By Elizabeth Blea, 8th grade Once long ago the pilgrims walked this land.
West High
. Fall. term brings many activities to the students attending West High.'r'Among them was a banquet given by the German Club, on Wednesday, October 26, at the Alpine Village Inn. Thirty-nine students, parents and faculty attended. Miss Liselotte Kaufmann, sponsor, reported that it was the fall membership drive banquet. German food was served and everyone enjoyed themselves.
South High School was the setting for this year's City-Wide Orchestra Concert, Sunday, November 13. Representing^ West for. this affair were junior Gregory Dyes 'on the clarinet and sophomore Steve Gumbay, with the string bass. Guest conductor was Abraham Chavez, of the University of Colorado, and Mr. Eugene Hilloguse, guest clarinet soloist also from the University of- Colorado. Admission was free and the event was open to the public.
Eighty-six juniors and one senior were inducted into Spur Wednesday, November 16, in the social room ninth hour. Refreshments were served and the inductees were given carnations to wear. Spur is
"The Ravens," a band from 1^,orth High, played for the affair, which was the first dance sponsored by the Latin American Student Club- since its founding.
PTA College Night
PTA College Night was held Wednesday, November .2, in the West High Auditorium. Among the topics discussed were four year colleges^ technical training, private schools, apprenticeable trades, junior colleges, and Opportunity School.
St. Joseph's Elementary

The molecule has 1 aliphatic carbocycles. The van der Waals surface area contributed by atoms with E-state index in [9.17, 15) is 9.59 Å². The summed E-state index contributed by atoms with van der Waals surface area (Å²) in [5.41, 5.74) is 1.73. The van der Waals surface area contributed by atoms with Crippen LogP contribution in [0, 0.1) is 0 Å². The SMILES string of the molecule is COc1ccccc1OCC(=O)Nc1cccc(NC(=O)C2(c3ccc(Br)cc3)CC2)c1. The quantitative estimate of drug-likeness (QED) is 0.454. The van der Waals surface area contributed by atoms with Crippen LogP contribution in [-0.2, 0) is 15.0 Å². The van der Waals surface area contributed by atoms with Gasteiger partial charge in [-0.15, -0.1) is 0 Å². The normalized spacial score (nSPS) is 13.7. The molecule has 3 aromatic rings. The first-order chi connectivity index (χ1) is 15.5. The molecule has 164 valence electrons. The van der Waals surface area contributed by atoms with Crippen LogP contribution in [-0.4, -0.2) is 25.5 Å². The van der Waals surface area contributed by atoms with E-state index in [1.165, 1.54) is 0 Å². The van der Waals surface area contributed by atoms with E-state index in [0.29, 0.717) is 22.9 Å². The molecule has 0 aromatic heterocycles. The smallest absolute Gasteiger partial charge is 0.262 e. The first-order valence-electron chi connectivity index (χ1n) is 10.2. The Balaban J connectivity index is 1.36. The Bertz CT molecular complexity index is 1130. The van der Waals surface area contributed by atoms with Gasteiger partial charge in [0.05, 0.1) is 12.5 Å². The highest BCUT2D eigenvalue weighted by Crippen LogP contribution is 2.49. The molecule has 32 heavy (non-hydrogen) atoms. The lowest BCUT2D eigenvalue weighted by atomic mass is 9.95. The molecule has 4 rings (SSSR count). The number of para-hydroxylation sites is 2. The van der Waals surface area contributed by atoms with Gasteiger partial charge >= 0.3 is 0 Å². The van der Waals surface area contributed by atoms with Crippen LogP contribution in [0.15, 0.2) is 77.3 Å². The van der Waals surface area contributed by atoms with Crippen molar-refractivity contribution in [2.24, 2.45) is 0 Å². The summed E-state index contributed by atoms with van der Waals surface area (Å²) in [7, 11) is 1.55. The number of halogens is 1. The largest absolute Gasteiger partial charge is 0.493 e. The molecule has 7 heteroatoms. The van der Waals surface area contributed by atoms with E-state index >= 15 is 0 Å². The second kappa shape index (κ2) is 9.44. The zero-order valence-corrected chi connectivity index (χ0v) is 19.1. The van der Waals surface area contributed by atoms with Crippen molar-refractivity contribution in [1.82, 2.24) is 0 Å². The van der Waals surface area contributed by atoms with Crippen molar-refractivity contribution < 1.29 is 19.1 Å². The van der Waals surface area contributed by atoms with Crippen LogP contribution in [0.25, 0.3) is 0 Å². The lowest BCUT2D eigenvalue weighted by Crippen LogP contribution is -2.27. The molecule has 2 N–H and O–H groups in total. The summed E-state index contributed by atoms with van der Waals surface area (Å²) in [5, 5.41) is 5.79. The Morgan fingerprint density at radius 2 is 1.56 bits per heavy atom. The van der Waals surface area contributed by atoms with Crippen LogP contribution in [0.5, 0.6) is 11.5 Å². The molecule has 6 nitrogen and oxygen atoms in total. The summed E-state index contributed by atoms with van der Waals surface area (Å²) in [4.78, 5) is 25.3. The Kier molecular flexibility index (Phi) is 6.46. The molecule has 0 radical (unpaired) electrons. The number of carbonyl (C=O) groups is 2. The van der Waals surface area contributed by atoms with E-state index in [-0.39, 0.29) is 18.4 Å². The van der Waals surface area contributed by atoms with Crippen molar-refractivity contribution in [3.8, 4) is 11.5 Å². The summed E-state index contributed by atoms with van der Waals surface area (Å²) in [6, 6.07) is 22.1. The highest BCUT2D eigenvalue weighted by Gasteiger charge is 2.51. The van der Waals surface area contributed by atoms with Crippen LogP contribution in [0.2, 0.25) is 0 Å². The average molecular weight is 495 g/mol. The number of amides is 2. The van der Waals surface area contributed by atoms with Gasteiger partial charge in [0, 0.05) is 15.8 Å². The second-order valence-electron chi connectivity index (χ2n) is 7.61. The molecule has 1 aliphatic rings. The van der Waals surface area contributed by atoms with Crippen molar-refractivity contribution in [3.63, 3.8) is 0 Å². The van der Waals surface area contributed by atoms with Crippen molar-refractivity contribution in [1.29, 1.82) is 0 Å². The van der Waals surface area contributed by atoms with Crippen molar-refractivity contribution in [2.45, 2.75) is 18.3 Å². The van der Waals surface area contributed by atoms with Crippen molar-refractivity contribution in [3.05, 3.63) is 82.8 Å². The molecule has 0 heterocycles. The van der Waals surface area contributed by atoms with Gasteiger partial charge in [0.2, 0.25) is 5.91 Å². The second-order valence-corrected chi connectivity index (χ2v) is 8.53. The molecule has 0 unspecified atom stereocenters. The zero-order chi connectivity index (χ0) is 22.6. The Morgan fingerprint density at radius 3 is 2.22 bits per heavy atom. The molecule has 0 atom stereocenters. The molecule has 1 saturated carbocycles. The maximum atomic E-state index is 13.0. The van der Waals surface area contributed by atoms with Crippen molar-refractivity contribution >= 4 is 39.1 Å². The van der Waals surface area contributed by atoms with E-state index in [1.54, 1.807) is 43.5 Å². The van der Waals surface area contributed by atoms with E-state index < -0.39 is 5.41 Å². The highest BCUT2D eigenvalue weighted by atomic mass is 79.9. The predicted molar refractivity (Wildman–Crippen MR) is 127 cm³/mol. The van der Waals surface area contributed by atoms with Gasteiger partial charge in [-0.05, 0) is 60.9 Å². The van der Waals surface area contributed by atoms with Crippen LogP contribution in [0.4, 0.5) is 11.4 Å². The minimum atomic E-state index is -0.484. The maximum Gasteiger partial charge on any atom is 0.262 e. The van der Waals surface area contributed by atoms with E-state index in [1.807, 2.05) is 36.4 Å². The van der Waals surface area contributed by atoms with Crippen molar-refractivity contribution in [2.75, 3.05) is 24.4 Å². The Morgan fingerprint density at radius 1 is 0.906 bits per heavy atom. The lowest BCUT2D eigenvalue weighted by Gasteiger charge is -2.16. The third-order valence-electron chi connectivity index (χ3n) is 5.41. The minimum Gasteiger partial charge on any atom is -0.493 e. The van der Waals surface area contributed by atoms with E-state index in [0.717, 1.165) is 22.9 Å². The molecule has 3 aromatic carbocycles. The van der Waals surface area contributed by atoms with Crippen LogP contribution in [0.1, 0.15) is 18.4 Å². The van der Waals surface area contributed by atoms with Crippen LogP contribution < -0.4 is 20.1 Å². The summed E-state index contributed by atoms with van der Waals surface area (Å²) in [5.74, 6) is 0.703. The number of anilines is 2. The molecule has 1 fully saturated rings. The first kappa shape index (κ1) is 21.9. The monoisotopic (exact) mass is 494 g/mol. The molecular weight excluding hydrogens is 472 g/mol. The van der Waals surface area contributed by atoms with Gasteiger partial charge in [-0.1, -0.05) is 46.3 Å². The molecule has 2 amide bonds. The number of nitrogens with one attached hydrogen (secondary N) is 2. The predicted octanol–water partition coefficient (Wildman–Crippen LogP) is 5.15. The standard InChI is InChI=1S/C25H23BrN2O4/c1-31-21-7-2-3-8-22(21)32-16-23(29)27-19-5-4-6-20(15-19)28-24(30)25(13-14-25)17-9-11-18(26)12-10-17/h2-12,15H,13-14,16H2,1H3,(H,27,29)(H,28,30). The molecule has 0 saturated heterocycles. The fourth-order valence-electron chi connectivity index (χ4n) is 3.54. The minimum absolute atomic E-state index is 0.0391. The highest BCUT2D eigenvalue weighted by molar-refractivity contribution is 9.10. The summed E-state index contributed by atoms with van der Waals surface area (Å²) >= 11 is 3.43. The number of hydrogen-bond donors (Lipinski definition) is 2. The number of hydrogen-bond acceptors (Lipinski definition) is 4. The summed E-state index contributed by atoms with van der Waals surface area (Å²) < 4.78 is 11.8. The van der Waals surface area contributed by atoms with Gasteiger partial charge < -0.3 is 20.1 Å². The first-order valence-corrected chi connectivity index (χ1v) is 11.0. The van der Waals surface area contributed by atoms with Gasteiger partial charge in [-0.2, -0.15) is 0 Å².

Sacrament Schools. This trip i But they couldn't have sur-was a part of the. Elementary I vived this life and Secondary Education Act I Without God's helping hand. Title HI program. We thank the Lord for., our
Elizabeth^ Open House was held on Sunday,November 6th, from 2:00 to 4:00 p. m. Parents were invited to view children's work displayed in the Classrooms and a short program was presented by all of the classes.
On Thursday, November 10th, the children were treated to a Young Audiences program featuring a woodwind group. Whcrt Is Snow? {The primary and upper grades
Snow is like little ice crys-| were given separate performances so that all could learn
Thanks to all the friends of St. Joseph's, the Rummage Sale held November 5 was a huge success. Plans are going ahead to hold another sale early in January.
Christmas cards wlil be on sale on the second Sunday of December at all Masses.- Orders may be phoned in before this by calling 428-6776, and the cards will be delivered to your door.
Grade school P.T.A. will hold an academic club to which |a meeting at 7:30 p. m. in the
tals. It falls in winter in te north: It is really ice
crumbs that fall from the own level.
. a.gifts,.from- .above*-..
He did this because He had great love.
Veteran's Day By Kenneth Kishiyama,
8th grade
Veteran's Day is a day of tribute to the men and women who died to preserve the idea of democracy in the world. The cause they died for was not unknown to them, but it was hated by the enemy. War may be rather unfamiliar hap-
juniors and seniors who have held. a "B" average (3.0) or better. for two consecutive semesters are eligible.
Spur serves two unique purposes, the first being to encourage West High School sophomores, juniors, and seniors to work towards high academic grades; and the second, (yarding; the Veil deserved recognition to those students who have successfully attained high grades. .
Senior officers are Bob Simpson, president; Rick Leifing-well, vice-president, Claudia Frick, secretary; and Rocky Kemp, treasurer.
a the music on N BBH B countl7- bu!
Greenlee